The 10 best-performing stocks from 1996 through 2005 were obscure, ignored, and small. But what about the top 25? The top 50? The top 100?

It turns out that most of the stock market's greatest performers of that decade were also obscure, ignored, and small.

Small stocks for big returns
There were 325 stocks that could have earned you greater than 20% annualized returns over those 10 years -- turning a $10,000 initial investment into more than $60,000. Of those 325 stocks, 296 of them were small caps. That's more than 90%. While the companies run the gamut from high-tech players like semiconductor maker Semtech (NASDAQ:SMTC) to low-tech (in a good way) mobile-home parts maker Drew Industries, the common thread is size.

Ten years ago, Semtech was a microcap. Today, it's a nearly billion-dollar company that counts giants such as Cisco Systems (NASDAQ:CSCO), Hewlett-Packard (NYSE:HPQ), and Motorola (NYSE:MOT) as customers. Drew Industries grew from its $100 million valuation to $700 million (now $600 million), rewarding shareholders along the way.

And Drew Industries, for one, is still growing. The company dominates its niche and has almost every trait investors should look for in a small cap: superior leadership, clear competitive advantages, a strong corporate culture, and superior returns on equity (greater than 20% over the trailing 12 months). Since we recommended it in our Motley Fool Hidden Gems newsletter in April 2005, it's also returned nearly 50% for our members, and we're confident that will keep on performing over the long term.

Big stocks for smaller returns
Only 29 mid- or large-cap companies would have given you the same growth, and they're the cream of the crop: Bed Bath & Beyond (NASDAQ:BBBY) and Lowe's, to name two. And while the returns have been incredible from these companies -- both of which demonstrate some key traits of great small caps, including strong brands, strong competitive positions, and strong leadership -- there are just as many from the small guys.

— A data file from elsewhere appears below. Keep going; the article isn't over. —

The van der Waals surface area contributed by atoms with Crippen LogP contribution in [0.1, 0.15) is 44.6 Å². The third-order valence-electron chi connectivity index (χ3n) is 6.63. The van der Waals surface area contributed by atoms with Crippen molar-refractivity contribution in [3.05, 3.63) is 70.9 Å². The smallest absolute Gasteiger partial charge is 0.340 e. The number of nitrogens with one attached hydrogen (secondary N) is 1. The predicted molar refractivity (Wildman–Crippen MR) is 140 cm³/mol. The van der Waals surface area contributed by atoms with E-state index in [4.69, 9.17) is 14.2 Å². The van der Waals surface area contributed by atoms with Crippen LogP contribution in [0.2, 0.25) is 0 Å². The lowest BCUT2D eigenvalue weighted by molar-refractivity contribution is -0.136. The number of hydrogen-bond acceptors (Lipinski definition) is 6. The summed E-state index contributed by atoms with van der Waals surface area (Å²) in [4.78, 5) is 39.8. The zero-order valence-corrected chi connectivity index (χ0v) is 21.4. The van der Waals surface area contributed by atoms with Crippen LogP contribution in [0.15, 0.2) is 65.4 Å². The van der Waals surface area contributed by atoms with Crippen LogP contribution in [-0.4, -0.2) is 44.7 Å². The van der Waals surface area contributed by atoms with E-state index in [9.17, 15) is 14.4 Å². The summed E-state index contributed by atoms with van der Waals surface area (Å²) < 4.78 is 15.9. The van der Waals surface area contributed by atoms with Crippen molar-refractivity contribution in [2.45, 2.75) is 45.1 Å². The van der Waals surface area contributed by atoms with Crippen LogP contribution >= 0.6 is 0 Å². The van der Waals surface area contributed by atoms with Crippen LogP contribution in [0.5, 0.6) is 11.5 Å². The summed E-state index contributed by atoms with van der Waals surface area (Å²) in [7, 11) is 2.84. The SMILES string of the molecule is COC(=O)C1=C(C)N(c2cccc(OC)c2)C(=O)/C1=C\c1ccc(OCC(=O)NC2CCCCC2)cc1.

That's because it's difficult for larger companies to generate the same kind of growth as small caps. During the 10 years preceding 2005, Drew Industries grew from $100 million to $700 million. Lowe's, on the other hand, grew from a $7.1 billion valuation to $49 billion. While Lowe's added substantially more value in absolute terms, the story changes when it comes to percentages. Drew increased more than 600%; Lowe's increased 595%. Now compare that with a much larger company such as IBM (NYSE:IBM). Big Blue added $80 billion in value during the same 10-year span. Yet that increase resulted in just 280% gains for investors. That's a consequence of the Law of Diminishing Returns, and it's a simple and crucial point in investing.

The Foolish conclusion
Small caps are one area of the market in which the individual investor has the opportunity to earn phenomenal returns, but there are also pitfalls. For every one of the 296 small caps that could have earned you greater than 20% annualized returns over the past 10 years, quite a few more didn't make it. Small-cap stocks tend to carry considerably more risk than large caps, so investors must consider their investments very carefully.

That's why we advocate a diversified portfolio of select small caps for Hidden Gems subscribers. By focusing on factors such as superior management and a strong balance sheet and enjoying the benefits of diversification, our small-cap recommendations have outperformed the market by more than 25 percentage points since we started.

Every investor should have at least some smart exposure to small caps, because the historical profits are just too good to pass up. If you'd like some help getting started in this incredible area of the market, click here to join our community free for 30 days.

This article was originally published on Feb. 6, 2006. It has been updated.

Tim Hanson does not own shares of any company mentioned. Bed Bath & Beyond is a Stock Advisor and Inside Value pick. No Fool is too cool fordisclosure.